American Literature of the Sea and Great Lakes
JENNINGS, JOHN EDWARD, JR. (1906-1973). John Edward Jennings Jr., historical novelist, was born in Brooklyn, New York. The son of a surgeon, he began his seafaring in 1925 as a foremast hand aboard a tramp steamer traveling in the eastern Mediterranean and the Black Sea. Jennings attended the Colorado College of Mines and New York University and studied engineering and literature at Columbia University. He was a graduate of the Washington Diplomatic and Consular Institute. During World War II, Jennings was a lieutenant commander in the navy and headed the U.S. Naval Aviation History Unit.
Jennings’ prolific writing career began with short stories, magazine serials, and travel narratives. Known for his extensive knowledge of the sea, his novels are grand in scale and noted for accurate historical detail, adventure, exploration, heroism, and romance. Thirteen of his books were considered best-sellers, including his first, Next to Valor (1939), which was translated into seven languages and was compared in style to the works of James Fenimore Cooper* and Kenneth Roberts.* The Salem Frigate (1946), his most popular novel, was published in a dozen languages and chronicles the lives of two men, a ship’s surgeon and a carpenter, the women they love, and life and adventure aboard the U.S. frigate Essex.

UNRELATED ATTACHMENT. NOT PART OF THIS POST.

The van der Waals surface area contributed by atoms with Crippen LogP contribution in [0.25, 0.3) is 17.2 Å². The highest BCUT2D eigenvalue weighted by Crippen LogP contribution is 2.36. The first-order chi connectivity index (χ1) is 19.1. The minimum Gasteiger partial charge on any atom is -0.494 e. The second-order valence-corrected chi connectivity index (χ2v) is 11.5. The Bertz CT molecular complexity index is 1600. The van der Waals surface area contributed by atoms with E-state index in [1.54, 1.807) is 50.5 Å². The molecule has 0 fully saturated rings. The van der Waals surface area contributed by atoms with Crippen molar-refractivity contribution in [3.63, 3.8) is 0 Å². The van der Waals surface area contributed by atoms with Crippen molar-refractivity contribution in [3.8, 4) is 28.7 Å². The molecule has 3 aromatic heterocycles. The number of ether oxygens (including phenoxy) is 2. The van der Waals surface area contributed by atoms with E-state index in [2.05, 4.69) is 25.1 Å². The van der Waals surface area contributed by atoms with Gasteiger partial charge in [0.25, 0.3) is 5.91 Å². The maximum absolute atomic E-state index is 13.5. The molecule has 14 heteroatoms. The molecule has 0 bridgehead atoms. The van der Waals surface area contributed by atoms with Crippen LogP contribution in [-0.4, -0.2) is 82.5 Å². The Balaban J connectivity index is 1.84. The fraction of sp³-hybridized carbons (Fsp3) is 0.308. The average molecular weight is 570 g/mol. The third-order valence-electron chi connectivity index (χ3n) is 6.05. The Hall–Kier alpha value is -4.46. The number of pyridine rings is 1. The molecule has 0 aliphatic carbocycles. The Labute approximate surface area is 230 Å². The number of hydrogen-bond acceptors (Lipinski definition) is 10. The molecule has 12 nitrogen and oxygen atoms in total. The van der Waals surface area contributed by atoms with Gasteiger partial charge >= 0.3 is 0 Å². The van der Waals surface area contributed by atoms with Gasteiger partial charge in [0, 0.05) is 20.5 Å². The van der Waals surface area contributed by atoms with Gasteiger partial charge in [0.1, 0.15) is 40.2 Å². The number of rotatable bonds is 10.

Among Jennings’ other historical sea adventures are Coasts of Folly (1942), a tale of freedom and liberation in South America written under the pseudonym “Joel Williams”; The Sea Eagles (1950), a story of love, daring, and privateering during the first years of the U.S. Navy; Banners against the Wind (1954), a biographical novel about Dr. Samuel Gridley Howe; Chronicle of the Calypso, Clipper (1955), a race on board a clipper ship bound for California; The Raider (1963), exploits of a German naval vessel during World War I. Under the pseudonym “Bates Baldwin,” Jennings published A Tide of Empire (1952), about a young Irishman voyaging to California in the days of the gold rush.
Among Jennings’ notable nonfiction are Clipper Ship Days (1952), written for juveniles and detailing the part played by clipper ships in the American merchant marine, and Tattered Ensign (1966), the story of the U.S. frigate Constitution and the early U.S. Navy. Jennings died on 4 December 1973.